afternoon words

I'm typing this first sentence at 12:45 pm. It is officially afternoon, yet I'm still nursing my second mug of cinnamon tea. The aroma and taste hit the spot, so I've been sipping nice and slow.

To tell you the truth, this afternoon is shaping up better than this morning. I reckon today is one of reading since this week was full of the printed word. Our mail lady stuffed into our mailbox:
-The November 2007 dwell (check out this amazing space here in Houston, in my Church's neighborhood).
-The November/December 2007 GOOD.
-The October 2007 Paste with Iron and Wine on the cover. I was considering canceling my subscription, but it's only $9.95 to renew + all those free sampler CDs. I think I'll mail a check soon.
-Window Poems by Wendell Berry:

I almost apologized for those dim photographs, but I think you get the idea, and if I start apologizing for imperfection, we'll be here all day. The orange & black ink is actually more vibrant and makes for good October reading. It also matches my orange bird bookmark. The wood engravings by Wesley Bates are lovely. I read James Baker Hall's foreword - "Wendell's Window & the Wind's Eye", glimpsed a few poems, and decided to read this peaceful book cover to cover, right after leftovers cooked by my husband last night: lamb steak and grilled eggplant!

I knew Window Poems was meant to be when I read this description on Wendell Berry's site:

"First designed on a hand press, this book includes elegant wood engravings that complement the reflective and meditative nature of Wendell Berry’s poems.

Since 1979, Wendell Berry has taken a walk almost every Sunday. Often on these walks of meditation and reflection, he finds himself making notes for poems. Some years he has accomplished as many as fifteen or twenty poems from those walks, while in other years only half a dozen. The resultant work has been published in collections of Sabbath Poems, a precursor to which was Window Poems.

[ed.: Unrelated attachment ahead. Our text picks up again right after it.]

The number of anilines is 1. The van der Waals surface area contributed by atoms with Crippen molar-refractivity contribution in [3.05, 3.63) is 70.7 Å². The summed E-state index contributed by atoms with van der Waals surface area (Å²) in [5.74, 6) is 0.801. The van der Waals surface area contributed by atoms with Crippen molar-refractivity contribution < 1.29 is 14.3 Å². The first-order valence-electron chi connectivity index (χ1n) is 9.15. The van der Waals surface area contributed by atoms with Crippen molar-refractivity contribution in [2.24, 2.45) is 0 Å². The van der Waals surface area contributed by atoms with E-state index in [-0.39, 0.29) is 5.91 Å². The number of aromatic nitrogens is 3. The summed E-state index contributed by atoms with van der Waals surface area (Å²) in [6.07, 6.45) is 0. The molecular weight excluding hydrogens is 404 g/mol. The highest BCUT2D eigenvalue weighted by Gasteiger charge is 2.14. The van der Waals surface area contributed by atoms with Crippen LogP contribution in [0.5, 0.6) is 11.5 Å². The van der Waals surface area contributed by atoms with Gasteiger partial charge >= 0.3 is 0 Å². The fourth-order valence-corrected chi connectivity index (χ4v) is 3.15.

Window Poems was composed while Berry looked out of the multi-paned window of his writing studio, “The Long-Legged House,” which is near the renovated farmhouse where Berry and his wife raised their children and continue to live. These poems contemplate Berry’s personal life as much as they ponder the seasons he witnessed through the window.

This beautiful book was first designed, composed, and printed on a Washington hand press by Bob Baris, at the Press on Scroll Road, with wood engravings by Wesley Bates. Including an introduction by James Baker Hall, this early sequence of poems signals and celebrates the groundwork of Berry’s life.

'In the corner of the forty-paned window at the Camp, feeding from a roofed flat, the nuthatches, chickadees, sparrows, blue jays, cardinals flew in and grabbed something up and flew off, and the poems did and keep doing likewise, hunting for what to trust. All taken together they sound like what they do, not what they say: the author is throwing the dice, the stakes are high: his long writs are loose, he’s on a roll.'
—James Baker Hall, from the foreword
[information from Shoemaker & Hoard]

If you care to listen, you can hear Wendell Berry read several poems here (scroll down). is another picture [taken by Johnny] that captures the Simmons family ~ calm & collected Harley, playful Milo looking up to his big brother, plastic trash on the floor (cat toys), a Whole Foods shopping bag (me), and a Spec's shopping bag (Johnny):

And if you need something new to click today, here are my afternoon blogs:
-The Sustainable Scoop (to read Kerry's articles).
-My friend Christine.
-fine little day.
-go fug yourself.
-hoping for happy accidents.
-My friend Katy.
-My husband.
-Little People.
-PostSecret (updated on Sundays).

Heck, there are many other blogs I both do and do not link to on my blog, but that I do read regularly, even at night. Lately, I find a new great blog literally every day. However, I'm hungry and Window Poems are waiting. Care to share your favorite day & night blogs? Or what you're reading?


shari said...

hi jenni. window poems is on my wishlist. :) i went to the library today and came home with frail-craft by jessica fisher. the intro is by gluck so how could i resist.

jenni said...

Shari, was that book already on your wish list?! I finished Window Poems and it's worth every penny - def. a re-reader. I'll have to check out Frail-Craft from the library, too - sounds promising, with Gl├╝ck and all.

Now c'mon the rest of you bookworms - what are you reading??